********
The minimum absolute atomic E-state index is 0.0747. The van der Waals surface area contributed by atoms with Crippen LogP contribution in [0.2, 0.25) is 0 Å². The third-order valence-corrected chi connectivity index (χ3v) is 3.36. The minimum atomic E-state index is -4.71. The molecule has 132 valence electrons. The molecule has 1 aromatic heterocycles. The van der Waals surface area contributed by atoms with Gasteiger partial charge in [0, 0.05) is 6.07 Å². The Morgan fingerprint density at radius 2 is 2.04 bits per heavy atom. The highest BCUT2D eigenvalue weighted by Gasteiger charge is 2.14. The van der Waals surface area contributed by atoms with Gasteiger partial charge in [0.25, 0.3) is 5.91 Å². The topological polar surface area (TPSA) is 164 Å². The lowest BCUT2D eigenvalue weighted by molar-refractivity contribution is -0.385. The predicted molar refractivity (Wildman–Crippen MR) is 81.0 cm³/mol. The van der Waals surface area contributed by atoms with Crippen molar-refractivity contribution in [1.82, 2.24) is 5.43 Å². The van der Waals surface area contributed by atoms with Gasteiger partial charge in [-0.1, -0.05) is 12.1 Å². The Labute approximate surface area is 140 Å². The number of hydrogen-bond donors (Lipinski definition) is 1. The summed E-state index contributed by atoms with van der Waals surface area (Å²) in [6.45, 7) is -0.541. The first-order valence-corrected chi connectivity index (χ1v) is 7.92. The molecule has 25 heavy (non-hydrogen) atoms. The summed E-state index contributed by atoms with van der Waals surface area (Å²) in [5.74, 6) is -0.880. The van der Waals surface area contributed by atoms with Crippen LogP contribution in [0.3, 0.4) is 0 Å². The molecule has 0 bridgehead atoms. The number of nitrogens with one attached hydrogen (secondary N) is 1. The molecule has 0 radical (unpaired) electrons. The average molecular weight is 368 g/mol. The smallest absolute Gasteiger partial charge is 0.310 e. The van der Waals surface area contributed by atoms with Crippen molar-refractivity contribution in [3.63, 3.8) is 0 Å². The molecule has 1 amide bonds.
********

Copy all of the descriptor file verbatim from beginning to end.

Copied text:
The minimum absolute atomic E-state index is 0.0747. The van der Waals surface area contributed by atoms with Crippen LogP contribution in [0.2, 0.25) is 0 Å². The third-order valence-corrected chi connectivity index (χ3v) is 3.36. The minimum atomic E-state index is -4.71. The molecule has 132 valence electrons. The molecule has 1 aromatic heterocycles. The van der Waals surface area contributed by atoms with Gasteiger partial charge in [0, 0.05) is 6.07 Å². The Morgan fingerprint density at radius 2 is 2.04 bits per heavy atom. The highest BCUT2D eigenvalue weighted by Gasteiger charge is 2.14. The van der Waals surface area contributed by atoms with Gasteiger partial charge in [0.25, 0.3) is 5.91 Å². The topological polar surface area (TPSA) is 164 Å². The lowest BCUT2D eigenvalue weighted by molar-refractivity contribution is -0.385. The predicted molar refractivity (Wildman–Crippen MR) is 81.0 cm³/mol. The van der Waals surface area contributed by atoms with Crippen molar-refractivity contribution in [1.82, 2.24) is 5.43 Å². The van der Waals surface area contributed by atoms with Gasteiger partial charge in [-0.1, -0.05) is 12.1 Å². The Labute approximate surface area is 140 Å². The number of hydrogen-bond donors (Lipinski definition) is 1. The summed E-state index contributed by atoms with van der Waals surface area (Å²) in [6.45, 7) is -0.541. The first-order valence-corrected chi connectivity index (χ1v) is 7.92. The molecule has 25 heavy (non-hydrogen) atoms. The summed E-state index contributed by atoms with van der Waals surface area (Å²) in [5.74, 6) is -0.880. The van der Waals surface area contributed by atoms with Crippen LogP contribution in [0.3, 0.4) is 0 Å². The molecule has 0 bridgehead atoms. The number of nitrogens with one attached hydrogen (secondary N) is 1. The molecule has 0 radical (unpaired) electrons. The average molecular weight is 368 g/mol. The smallest absolute Gasteiger partial charge is 0.310 e. The van der Waals surface area contributed by atoms with Crippen molar-refractivity contribution in [3.63, 3.8) is 0 Å². The molecule has 1 amide bonds.